Luke, faster and less damaged than Ariel, also managed to get back to port, but sailed independently before Ariel's repairs could be completed and was captured by a British warship. No record has been found of Duke of Leinster after her sailing on 7 October, so it is quite possible that she foundered during the hurricane.
More than two months passed before Ariel was seaworthy once more. She finally got underway again on 18 October. Since much of his ship's battery had been left in France, Jones followed a southern route in the hope of avoiding interference by the Royal Navy.
However, in this strategy, he was only partially successful. When his ship had reached a point some 200 miles north of the Leeward Islands, a lookout reported a large ship which soon began to approach Ariel. Rather than risk his only partially armed ship and the vital cargo and dispatches which she was carrying, Jones reluctantly had Ariel take to her heels. Jones hoped that she would shake off her pursuer during the night, but the stranger was in full sight when daylight returned the following morning, closer than she had been when last seen the previous evening.
Ever resourceful, Jones then shifted to a new plan. He would try to pass Ariel off as a warship of the Royal Navy. When his pursuer reached hailing distance of Ariel, Jones demanded that her captain identify himself and his ship which proved to be the 20-gun British privateer Triumph commanded by John Pindar. Jones then ordered the privateer's captain to come on board Ariel with documents to verify his statements. When Pindar did not do so, Jones opened fire and forced his surprised enemy to surrender following a short and one-sided struggle. However, after Triumph had struck her colors, Pindar maneuvered his ship to Ariel's weather bow while the latter was lowering a boat for a prize crew and then quickly sailed away from the slower American ship.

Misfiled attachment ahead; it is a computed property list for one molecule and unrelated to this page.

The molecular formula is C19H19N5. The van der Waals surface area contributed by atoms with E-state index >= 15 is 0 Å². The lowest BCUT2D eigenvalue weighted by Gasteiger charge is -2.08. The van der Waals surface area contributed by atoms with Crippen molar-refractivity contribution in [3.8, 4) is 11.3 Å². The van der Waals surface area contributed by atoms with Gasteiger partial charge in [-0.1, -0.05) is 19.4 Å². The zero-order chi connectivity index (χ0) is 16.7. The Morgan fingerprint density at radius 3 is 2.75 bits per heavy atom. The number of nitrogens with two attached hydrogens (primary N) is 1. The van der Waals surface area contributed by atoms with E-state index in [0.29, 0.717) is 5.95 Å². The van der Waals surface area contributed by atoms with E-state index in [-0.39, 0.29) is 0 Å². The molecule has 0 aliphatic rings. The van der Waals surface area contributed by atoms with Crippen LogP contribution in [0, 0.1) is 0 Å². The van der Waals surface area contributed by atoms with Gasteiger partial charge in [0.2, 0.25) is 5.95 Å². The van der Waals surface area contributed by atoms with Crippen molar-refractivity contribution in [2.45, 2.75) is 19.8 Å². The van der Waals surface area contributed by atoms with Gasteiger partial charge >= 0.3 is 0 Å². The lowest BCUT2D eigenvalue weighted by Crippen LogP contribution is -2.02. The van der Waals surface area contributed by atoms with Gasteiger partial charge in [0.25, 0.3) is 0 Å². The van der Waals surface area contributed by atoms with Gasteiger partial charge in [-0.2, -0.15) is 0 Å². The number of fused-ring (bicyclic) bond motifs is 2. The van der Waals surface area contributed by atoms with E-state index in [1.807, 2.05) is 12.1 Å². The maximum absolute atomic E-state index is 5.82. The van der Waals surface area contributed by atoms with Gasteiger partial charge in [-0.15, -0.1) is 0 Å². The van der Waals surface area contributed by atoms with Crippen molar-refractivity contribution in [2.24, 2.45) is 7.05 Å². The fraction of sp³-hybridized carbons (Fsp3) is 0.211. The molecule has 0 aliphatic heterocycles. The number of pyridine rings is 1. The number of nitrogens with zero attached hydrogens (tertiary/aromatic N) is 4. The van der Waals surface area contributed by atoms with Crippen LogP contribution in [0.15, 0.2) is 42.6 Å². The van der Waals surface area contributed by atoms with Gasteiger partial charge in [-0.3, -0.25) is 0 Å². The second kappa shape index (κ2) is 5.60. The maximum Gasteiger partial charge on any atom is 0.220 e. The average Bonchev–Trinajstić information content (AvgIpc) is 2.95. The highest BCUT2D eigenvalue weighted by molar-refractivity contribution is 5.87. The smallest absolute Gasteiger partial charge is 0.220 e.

This engagement was John Paul Jones' last battle in the cause of American freedom, but he soon had to deal with trouble of another sort, a budding mutiny. After uncovering a plot to take over the ship by the English seamen whom he had enlisted from among British prisoners of war in France to fill out a crew built around survivors from Bonhomme Richard, he clapped a score of the troublemakers in irons. The rest of her voyage to the Delaware capes was uneventful, and Ariel finally reached Philadelphia with her badly needed military stores, which included 437 barrels of gunpowder, 146 chests of arms, a large quantity of shot, sheet lead, and much medicine, on 18 February 1781.
At the beginning of March, Ariel, still in port discharging her cargo, fired a salute to celebrate Maryland's ratification of the Articles of Confederation activating the new Nation's first central government.
Early in June 1781, Jones turned Ariel over to the Chevalier Anne-Cesar de La Luzerne, the French minister to the United States, who manned her with a French crew for the voyage back to France. She apparently served the French Navy until she was lost in 1793.